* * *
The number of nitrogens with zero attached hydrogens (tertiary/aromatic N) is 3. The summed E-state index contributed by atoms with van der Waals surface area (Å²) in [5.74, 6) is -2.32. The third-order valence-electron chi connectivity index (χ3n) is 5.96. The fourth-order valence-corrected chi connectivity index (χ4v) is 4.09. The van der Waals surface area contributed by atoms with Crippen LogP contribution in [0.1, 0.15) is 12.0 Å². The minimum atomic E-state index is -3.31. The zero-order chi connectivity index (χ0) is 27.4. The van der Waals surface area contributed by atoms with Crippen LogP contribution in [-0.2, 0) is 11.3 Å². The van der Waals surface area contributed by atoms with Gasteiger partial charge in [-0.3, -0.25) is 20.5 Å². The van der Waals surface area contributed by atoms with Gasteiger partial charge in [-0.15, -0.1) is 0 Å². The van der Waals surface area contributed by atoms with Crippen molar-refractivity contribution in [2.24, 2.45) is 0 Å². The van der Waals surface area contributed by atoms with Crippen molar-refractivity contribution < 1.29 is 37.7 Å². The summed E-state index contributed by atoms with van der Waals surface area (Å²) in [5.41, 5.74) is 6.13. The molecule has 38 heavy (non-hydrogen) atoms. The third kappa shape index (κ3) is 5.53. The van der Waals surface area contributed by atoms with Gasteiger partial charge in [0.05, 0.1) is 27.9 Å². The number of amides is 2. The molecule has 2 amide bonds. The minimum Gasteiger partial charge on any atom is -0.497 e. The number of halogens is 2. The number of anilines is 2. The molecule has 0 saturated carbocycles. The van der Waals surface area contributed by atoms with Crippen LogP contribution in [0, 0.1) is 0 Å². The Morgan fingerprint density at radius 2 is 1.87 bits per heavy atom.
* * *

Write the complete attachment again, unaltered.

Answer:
The number of nitrogens with zero attached hydrogens (tertiary/aromatic N) is 3. The summed E-state index contributed by atoms with van der Waals surface area (Å²) in [5.74, 6) is -2.32. The third-order valence-electron chi connectivity index (χ3n) is 5.96. The fourth-order valence-corrected chi connectivity index (χ4v) is 4.09. The van der Waals surface area contributed by atoms with Crippen LogP contribution in [0.1, 0.15) is 12.0 Å². The minimum atomic E-state index is -3.31. The zero-order chi connectivity index (χ0) is 27.4. The van der Waals surface area contributed by atoms with Crippen LogP contribution in [-0.2, 0) is 11.3 Å². The van der Waals surface area contributed by atoms with Gasteiger partial charge in [-0.3, -0.25) is 20.5 Å². The van der Waals surface area contributed by atoms with Gasteiger partial charge in [-0.15, -0.1) is 0 Å². The van der Waals surface area contributed by atoms with Crippen molar-refractivity contribution in [2.24, 2.45) is 0 Å². The van der Waals surface area contributed by atoms with Crippen molar-refractivity contribution < 1.29 is 37.7 Å². The summed E-state index contributed by atoms with van der Waals surface area (Å²) in [5.41, 5.74) is 6.13. The molecule has 38 heavy (non-hydrogen) atoms. The third kappa shape index (κ3) is 5.53. The van der Waals surface area contributed by atoms with Gasteiger partial charge in [0.05, 0.1) is 27.9 Å². The number of amides is 2. The molecule has 2 amide bonds. The minimum Gasteiger partial charge on any atom is -0.497 e. The number of halogens is 2. The number of anilines is 2. The molecule has 0 saturated carbocycles. The van der Waals surface area contributed by atoms with Crippen LogP contribution in [0, 0.1) is 0 Å². The Morgan fingerprint density at radius 2 is 1.87 bits per heavy atom.